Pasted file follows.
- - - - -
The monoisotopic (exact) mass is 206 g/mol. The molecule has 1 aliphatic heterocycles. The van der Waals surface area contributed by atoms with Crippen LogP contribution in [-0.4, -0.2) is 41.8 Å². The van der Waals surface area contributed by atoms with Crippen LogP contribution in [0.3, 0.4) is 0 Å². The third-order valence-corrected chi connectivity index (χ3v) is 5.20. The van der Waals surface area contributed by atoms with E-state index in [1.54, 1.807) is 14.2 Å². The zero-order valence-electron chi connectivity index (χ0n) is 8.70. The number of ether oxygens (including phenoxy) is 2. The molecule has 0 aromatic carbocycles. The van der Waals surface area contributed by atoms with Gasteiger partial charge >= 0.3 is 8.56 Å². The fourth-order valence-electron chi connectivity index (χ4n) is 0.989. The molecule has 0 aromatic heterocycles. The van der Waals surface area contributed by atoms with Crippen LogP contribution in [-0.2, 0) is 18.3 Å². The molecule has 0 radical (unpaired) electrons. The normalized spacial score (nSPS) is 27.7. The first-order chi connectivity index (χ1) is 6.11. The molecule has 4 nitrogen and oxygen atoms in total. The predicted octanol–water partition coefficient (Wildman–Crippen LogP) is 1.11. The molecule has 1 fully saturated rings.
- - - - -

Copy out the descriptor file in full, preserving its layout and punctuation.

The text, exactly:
The monoisotopic (exact) mass is 206 g/mol. The molecule has 1 aliphatic heterocycles. The van der Waals surface area contributed by atoms with Crippen LogP contribution in [-0.4, -0.2) is 41.8 Å². The van der Waals surface area contributed by atoms with Crippen LogP contribution in [0.3, 0.4) is 0 Å². The third-order valence-corrected chi connectivity index (χ3v) is 5.20. The van der Waals surface area contributed by atoms with E-state index in [1.54, 1.807) is 14.2 Å². The zero-order valence-electron chi connectivity index (χ0n) is 8.70. The number of ether oxygens (including phenoxy) is 2. The molecule has 0 aromatic carbocycles. The van der Waals surface area contributed by atoms with Gasteiger partial charge >= 0.3 is 8.56 Å². The fourth-order valence-electron chi connectivity index (χ4n) is 0.989. The molecule has 0 aromatic heterocycles. The van der Waals surface area contributed by atoms with Crippen LogP contribution in [-0.2, 0) is 18.3 Å². The molecule has 0 radical (unpaired) electrons. The normalized spacial score (nSPS) is 27.7. The first-order chi connectivity index (χ1) is 6.11. The molecule has 4 nitrogen and oxygen atoms in total. The predicted octanol–water partition coefficient (Wildman–Crippen LogP) is 1.11. The molecule has 1 fully saturated rings.